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Photographed in the Dominican Republic.
This work is an extension of my work in photography and experimentation.
"Like hallucinations splashed onto paper, the pictures of Guyanese born artist Kwesi Abbensetts seem to abide by no photographic convention, utilizing layered exposures, desaturated hues, and cubist fragmentations to create portraits that seem more like paintings, at times.
Abbensetts creates "works exploring his own identity and blackness, through an approach he dubs "revisionary self-appropriation."
Though it sounds heady, Abbensetts approach is something of an antithesis to academia and formalized art conventions. The self-taught artist aims to be intuitive rather than overly calculated in his approach. "My work is not based on any particular conceptual notion or any sort of research or historical sorts of representations," he tells. "It's just based on the idea that I intuitively work with whatever information I have."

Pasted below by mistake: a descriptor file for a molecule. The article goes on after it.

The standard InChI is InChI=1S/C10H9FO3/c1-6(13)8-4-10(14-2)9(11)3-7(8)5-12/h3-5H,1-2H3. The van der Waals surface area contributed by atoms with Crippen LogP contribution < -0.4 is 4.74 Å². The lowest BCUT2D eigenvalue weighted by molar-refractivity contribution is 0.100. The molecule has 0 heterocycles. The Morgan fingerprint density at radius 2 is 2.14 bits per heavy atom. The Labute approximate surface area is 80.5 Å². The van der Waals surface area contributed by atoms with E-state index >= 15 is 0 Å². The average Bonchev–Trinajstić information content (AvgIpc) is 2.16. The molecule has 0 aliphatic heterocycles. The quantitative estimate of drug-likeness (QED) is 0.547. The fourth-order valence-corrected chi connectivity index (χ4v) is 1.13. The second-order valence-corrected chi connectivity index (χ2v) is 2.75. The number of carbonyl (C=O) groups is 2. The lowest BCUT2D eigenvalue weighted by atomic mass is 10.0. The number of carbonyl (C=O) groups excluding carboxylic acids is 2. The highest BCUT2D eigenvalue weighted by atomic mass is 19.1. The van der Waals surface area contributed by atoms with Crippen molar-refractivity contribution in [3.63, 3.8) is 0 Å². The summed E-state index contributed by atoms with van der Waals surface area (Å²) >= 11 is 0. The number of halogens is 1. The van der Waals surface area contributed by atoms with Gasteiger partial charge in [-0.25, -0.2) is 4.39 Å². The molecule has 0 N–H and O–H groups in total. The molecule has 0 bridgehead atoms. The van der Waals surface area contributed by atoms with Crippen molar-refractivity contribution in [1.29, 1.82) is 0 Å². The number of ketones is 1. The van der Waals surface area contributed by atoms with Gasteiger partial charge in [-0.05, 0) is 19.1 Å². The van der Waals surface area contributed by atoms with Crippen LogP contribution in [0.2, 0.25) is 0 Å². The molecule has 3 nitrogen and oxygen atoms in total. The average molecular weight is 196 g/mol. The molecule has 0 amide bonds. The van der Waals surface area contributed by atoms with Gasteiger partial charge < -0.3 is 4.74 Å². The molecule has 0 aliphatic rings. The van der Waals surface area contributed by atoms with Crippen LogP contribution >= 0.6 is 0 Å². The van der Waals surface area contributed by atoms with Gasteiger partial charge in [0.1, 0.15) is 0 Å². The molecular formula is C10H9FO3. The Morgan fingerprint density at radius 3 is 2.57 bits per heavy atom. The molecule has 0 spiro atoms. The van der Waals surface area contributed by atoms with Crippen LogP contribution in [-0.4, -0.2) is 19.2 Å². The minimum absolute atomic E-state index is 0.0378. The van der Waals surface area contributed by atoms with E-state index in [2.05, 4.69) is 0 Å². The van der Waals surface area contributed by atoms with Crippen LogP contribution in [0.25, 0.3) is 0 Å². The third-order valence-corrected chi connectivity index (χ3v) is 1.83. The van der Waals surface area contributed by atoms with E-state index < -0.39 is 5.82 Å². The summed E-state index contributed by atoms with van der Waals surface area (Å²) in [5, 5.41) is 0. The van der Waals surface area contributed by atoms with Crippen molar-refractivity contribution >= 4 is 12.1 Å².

"In the sense of it being revisionary self-appropriation, it's just related to the fact that my work is not directly using any sort of contemporary art as a reference," he adds. "I'm just looking to create something fresh and new in my own mind, using just the tools I have: photography and painting."
Abbensetts process relies on waiting, spontaneous inspiration and feelings placing trust in randomness, moments and happenstance instead of trained formalities of art making and practice.
KODAK PROFESSIONAL ENDURA Paper
This paper provides natural skin tones with warm highlights along with rich, bright color. It is designed to offer a dye stability of about 100 years in home display, about 200 years in home storage.